Norwegian will not fly its 787s from London to Las Vegas this winter. The carrier confirmed that its seasonal service, initially launched in 2016 will not return this year. In a statement the airline said the decision was driven by a move “from expansion to profitability” and a review of the route’s performance.
This is the second time Norwegian trimmed its London-Las Vegas route. The 2016 launch called for a year-round operation but that scaled back to seasonal almost immediately. At the time the carrier blamed the hot summer weather in Las Vegas for reducing aircraft performance and causing significant delays to its flights. But the routes operated in the winters from 2017 to 2019. For 2020 the weather is no longer the issue; profitability is.
The carrier will also drop its Stockholm-Orlando route as part of its efforts to drive profitability.
The profitability push is showing some promise. For June 2019 the carrier reported a 10% increase in unit revenue year over year. That number is helped by reduced LCC competition across the Atlantic – WOW and Primera are out of the picture – plus flying more mature markets. Only Hamilton, Ontario is a new destination in North America for the carrier this summer, while Rio de Janeiro is a new destination in South America this year. Norwegian’s unit revenue also benefits from lower capacity expansion than planned, tied to the grounding of the carrier’s 737 MAX fleet.
While Las Vegas often drives high volumes of passengers the market is highly price-sensitive on airfares. Strong vacation package offerings from Virgin Atlantic and British Airways, Norwegian’s two competitors on the non-stop London service, also likely contribute to adverse performance for the route. While the high share of price-sensitive customers theoretically works within Norwegian’s long-haul LCC business model the carrier is choosing to pursue growth on routes that bring greater potential to the overall network.
The carrier will also suspend a number of additional routes for the winter season. Plans call for 37 fewer weekly flights between the US and Europe for winter 2019/2020 compared to the prior year.
Matthew Robert Wood, Senior Vice President Commercial Long-Haul and New Markets, describes the necessity of the shift to help support other growth, “After a thorough review of our long-haul network and given that some U.S. markets are highly seasonal, it is a natural step to focus our operations this winter on counter seasonal routes that are more profitable, such as Asia, and also looking into growing our South America network.” Norwegian’s transatlantic cuts come on the heels of Eurowings announcing that it will cut all its long-haul LCC service over the next couple years. While long-haul LCC is not yet dead it certainly faces increased scrutiny from investors.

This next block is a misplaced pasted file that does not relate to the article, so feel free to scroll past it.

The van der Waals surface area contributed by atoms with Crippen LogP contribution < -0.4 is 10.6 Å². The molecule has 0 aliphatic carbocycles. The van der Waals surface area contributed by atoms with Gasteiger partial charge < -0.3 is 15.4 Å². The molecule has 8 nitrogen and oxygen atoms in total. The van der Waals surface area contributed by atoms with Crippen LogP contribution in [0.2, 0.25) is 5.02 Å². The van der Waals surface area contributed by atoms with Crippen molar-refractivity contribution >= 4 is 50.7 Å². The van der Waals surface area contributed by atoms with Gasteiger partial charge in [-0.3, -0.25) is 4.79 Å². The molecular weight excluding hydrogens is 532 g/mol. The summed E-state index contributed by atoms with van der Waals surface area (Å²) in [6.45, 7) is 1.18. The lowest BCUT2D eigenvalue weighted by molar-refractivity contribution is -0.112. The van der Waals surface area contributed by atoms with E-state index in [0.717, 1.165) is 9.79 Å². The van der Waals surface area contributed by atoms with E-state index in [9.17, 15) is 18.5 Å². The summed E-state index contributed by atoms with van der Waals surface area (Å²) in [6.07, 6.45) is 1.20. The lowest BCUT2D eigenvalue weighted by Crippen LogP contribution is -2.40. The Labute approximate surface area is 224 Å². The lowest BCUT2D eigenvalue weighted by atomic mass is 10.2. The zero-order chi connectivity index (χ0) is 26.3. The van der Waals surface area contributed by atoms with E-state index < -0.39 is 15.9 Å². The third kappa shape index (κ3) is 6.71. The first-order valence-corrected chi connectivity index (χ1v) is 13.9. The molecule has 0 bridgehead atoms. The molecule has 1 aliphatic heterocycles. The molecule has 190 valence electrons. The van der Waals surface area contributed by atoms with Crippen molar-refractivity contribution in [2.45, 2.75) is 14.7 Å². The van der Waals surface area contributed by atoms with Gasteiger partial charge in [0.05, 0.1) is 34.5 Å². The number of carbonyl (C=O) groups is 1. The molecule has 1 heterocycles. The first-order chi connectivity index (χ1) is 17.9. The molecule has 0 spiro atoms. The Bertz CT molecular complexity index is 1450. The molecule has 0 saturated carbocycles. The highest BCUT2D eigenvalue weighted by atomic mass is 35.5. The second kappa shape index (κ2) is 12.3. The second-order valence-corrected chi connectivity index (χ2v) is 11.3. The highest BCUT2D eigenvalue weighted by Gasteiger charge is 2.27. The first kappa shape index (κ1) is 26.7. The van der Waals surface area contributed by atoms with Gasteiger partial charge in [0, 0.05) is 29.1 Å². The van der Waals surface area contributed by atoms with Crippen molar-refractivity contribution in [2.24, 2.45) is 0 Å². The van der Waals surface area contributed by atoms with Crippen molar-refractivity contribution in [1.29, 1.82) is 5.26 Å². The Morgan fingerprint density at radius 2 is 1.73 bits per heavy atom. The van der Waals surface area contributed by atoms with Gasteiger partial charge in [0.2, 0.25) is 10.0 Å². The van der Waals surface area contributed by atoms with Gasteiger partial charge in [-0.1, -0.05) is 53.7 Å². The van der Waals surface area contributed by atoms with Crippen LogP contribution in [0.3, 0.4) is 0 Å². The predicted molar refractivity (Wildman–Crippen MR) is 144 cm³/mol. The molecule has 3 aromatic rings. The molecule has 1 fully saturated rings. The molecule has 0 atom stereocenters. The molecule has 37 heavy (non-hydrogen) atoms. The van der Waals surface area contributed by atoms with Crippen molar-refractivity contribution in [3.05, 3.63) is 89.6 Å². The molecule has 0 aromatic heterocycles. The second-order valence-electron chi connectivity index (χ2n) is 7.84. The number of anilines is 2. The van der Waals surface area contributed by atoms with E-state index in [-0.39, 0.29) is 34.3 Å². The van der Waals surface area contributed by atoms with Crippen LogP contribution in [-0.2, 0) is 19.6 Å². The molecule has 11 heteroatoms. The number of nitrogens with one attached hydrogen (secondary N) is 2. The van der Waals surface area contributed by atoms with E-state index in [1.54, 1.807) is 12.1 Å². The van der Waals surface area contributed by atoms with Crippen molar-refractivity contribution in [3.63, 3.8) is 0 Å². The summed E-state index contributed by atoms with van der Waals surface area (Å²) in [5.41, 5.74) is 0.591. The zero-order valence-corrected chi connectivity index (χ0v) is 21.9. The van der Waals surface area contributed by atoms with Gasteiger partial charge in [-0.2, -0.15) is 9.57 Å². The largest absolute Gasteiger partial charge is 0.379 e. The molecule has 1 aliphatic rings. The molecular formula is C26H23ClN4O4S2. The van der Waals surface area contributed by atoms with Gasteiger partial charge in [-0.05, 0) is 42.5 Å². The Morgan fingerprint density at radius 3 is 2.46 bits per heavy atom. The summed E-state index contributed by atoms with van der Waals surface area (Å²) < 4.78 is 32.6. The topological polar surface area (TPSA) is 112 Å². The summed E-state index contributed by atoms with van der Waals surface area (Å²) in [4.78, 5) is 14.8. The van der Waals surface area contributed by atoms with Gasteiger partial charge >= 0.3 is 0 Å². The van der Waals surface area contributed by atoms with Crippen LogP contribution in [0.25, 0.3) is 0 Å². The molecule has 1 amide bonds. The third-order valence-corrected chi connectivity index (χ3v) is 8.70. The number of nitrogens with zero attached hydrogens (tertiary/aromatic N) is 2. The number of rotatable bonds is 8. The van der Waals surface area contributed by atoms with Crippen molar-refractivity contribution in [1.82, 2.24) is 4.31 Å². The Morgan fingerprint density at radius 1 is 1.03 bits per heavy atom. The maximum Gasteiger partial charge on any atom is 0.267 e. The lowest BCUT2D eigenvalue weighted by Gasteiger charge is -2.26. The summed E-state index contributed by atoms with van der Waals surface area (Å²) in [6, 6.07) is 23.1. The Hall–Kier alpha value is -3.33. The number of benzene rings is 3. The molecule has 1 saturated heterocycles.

Seasonal routes affected for Norwegian this winter include:
- Boston – Paris
- Chicago – London
- Denver – London
- Fort Lauderdale – Copenhagen
- Los Angeles – Copenhagen
- Los Angeles – Oslo
- Los Angeles – Rome
- New York JFK – Copenhagen
- New York JFK – Stockholm
- Orlando – Oslo
The carrier cannot grow as much as it would like into Asia owing to restrictions from Russia on trans-Siberian overflights and the South America market, while growing, will not consume all of the frames freed from the suspension of these routes. The increased slack in the fleet could be used to speed installation of Norwegian’s new inflight wifi solution, improve operational reliability or operate new, yet-to-be-announced routes.
Separately, the company announced that its flights from Barcelona and Paris to the Bay Area will shift from Oakland to San Francisco in the winter season. The company’s summer seasonal service to Oslo, Rome and Stockholm will remain at Oakland.
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“our customers have come to look forward to enjoying them on board” hahaha, sure, we have joy dreams of flying cramped planes and enjoying this crap…. Talking about nonsense
Seth Miller says
The quote doesn’t say anything about enjoying the seats. And the complaints raised when they were pulled from the planes suggest that pax do, indeed, enjoy eating them on board.
Personally I find them too sweet to enjoy more than occasionally, but that’s a different story.
Also, of course it is somewhat mindless nonsense. It is a quote in a press release. ¯_(ツ)_/¯
Hajime Sano says
I’m glad United brought baçk the stroopwafel. Yes, they are sweet. But they’re a great occasional treat.
The suspension of DEN-LGW shows the impact of United adding DEN-LHR, since previously Norwegian was saying that DEN-LGW was one of their strongest additions.
Seth Miller says
Perhaps, though airlines are infamous for claiming routes are good or bad for reasons other than reality. Remember that CLE was a great hub for United right up until it was shuttered.
Call me stupid but it seems the Norwegian might do well on some routes to places with a high Nordic population. I’m shooting from the hip here but would MSP or something like Madison make sense for them?
Seth Miller says
Yes and no. The European hubs are now also in London, Paris, Barcelona and Rome, not just Scandinavia. And those populations don’t necessarily travel back so much.